Chad Mother and Child Health Services Strengthening Project

In 2014, The World Bank approved funding of almost $21 million for the Chad Mother and Child Health Services Strengthening Project. The money comes from the Health Results-Based Financing Fund that is supported by the U.K. and Norway.

The Project targets regions that have particularly high rates of child and maternal mortality in Chad. Increased funding will go to health care services in the areas with low access to resources and higher indicators of maternal mortality. The Project provides care for the woman throughout her pregnancy, helps with deliveries by professionals and even immunizations for the newborn.

The Services Strengthening Project is set to conclude its goals by 2020. The Project is trying to reach 80,000 pregnant women and provide them with antenatal care during a health care visit. This number was exceeded in 2018 since the people of the Project reached 82,117 women by this year. Additionally, they are hoping to achieve 35,000 births with the help of skilled medical professionals by 2020. As of 2018, they are well on their way with 29,500 births. As for its other goals, that include child immunization and health personnel training, the Project is also right on track.

Education of Mothers in Chad

Community awareness is just as important in preventing maternal mortality in Chad as providing access to services. Women have extremely limited opportunities when it comes to education, and four out of five women in Chad between the ages of 15 and 24 are illiterate. Having limited knowledge of antenatal care, hygiene and disease greatly influence the likelihood that a mother or child will not survive the pregnancy.

Levels of HIV in women also contributes to maternal mortality in Chad. Only 10 percent of women aged 15-24 have a thorough knowledge of HIV prevention. Without education on HIV, women easily contract it and spread it to their children. Training provided by programs like the Chad Mother and Child Project can significantly mitigate this issue simply through education and increase of awareness.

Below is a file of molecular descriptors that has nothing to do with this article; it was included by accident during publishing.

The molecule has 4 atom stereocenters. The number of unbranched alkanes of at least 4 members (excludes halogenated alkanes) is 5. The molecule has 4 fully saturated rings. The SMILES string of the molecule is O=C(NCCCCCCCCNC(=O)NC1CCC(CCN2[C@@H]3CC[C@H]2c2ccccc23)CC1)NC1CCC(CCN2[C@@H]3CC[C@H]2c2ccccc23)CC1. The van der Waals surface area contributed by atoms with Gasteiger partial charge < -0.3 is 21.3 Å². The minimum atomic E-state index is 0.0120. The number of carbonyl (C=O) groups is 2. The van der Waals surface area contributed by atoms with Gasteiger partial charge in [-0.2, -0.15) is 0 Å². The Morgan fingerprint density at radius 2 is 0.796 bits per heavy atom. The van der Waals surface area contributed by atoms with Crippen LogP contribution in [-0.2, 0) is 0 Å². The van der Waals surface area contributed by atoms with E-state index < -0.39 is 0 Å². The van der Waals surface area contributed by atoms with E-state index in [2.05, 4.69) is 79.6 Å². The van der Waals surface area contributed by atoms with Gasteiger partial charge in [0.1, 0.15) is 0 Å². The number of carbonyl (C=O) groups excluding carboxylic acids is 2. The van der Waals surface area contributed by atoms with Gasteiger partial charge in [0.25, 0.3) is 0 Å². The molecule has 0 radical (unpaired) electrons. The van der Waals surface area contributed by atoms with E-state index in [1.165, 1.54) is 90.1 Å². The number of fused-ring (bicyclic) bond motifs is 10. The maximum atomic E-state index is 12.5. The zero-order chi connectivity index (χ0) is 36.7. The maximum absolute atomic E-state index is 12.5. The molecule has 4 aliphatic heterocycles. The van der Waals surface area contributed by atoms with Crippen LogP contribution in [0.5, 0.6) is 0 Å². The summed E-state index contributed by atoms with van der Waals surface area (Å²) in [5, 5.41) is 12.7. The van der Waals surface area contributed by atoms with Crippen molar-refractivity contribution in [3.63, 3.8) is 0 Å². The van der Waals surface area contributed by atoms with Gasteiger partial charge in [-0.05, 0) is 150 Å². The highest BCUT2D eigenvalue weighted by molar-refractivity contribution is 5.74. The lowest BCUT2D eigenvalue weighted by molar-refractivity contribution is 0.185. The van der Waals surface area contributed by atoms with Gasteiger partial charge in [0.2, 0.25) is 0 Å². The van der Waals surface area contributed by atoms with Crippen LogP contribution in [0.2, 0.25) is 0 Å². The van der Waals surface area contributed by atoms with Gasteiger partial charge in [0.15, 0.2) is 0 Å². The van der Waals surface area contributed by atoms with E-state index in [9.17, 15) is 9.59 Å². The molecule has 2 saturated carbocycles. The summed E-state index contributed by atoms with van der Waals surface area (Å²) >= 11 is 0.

Training for health care professionals and midwives in the region, in addition to education for the mothers, lays the foundation for a long-term solution to maternal mortality in Chad. Lack of proper care for expecting mothers not only leads to deaths, but to abandoned families and children without mothers. This repercussion leads to an even longer lasting impact on communities as a whole.

Chad, in particular, is in desperate need of change and improvement in its health care for mothers. Many developing countries have improved their rates of maternal mortality in recent decades, but Chad’s only increased by 10 percent between 1980 and 2010. One of the Millennium Development Goals was to see a 75 percent decrease in pregnancy and childbirth-related deaths, but Chad has yet to reach this goal.

Trained staff on hand, proper medical tools and educated mothers can make the world of difference in decreasing the deaths of maternal and child mortality in Chad.

– Amelia Merchant
Photo: Google

Maternal Health in Eritrea
The United Nations’ Millennium Development Goal (MDG) Five, improving maternal health, has two components: First, reduce maternal mortality by two-thirds between 1990 and 2015, and second, achieve universal access to reproductive healthcare by 2015.  Eritrea is one of the few countries in which these goals were fully achieved.

The maternal mortality ratio—which the U.N. defines as “the ratio of the number of maternal deaths to the number of pregnancies,” calling it “an indicator of the risk of dying that a woman faces for each pregnancy she undergoes”— was 1,700 deaths per 100,000 births in Eritrea in 1990. The goal for 2015 was to cut that number to 425 deaths per 100,000 births. In 2013, Eritrea not only met but surpassed this goal, with a maternal mortality rate of just 380 deaths per 100,000 births.

Eritrea saw almost as much success in its efforts to achieve universal access to reproductive healthcare. In 1991, just 19 percent of women had any prenatal care. By 2013, that number had risen to 93 percent, a nearly fivefold increase.

What Has Worked

From 1990 to 2015, maternal mortality declined 45 percent globally and 49 percent in Sub-Saharan Africa. Although this is a marked improvement, it is still considerably less than the MDG goal of a two-thirds decrease. As such, many are wondering what contributed to Eritrea’s huge successes.

Since the establishment of the MDGs, the government of Eritrea has been committed to engaging all people with its new development programs. It strove (and continues to strive) to build a national healthcare system that offers universal coverage that truly does reach everyone, no matter how poor or remote.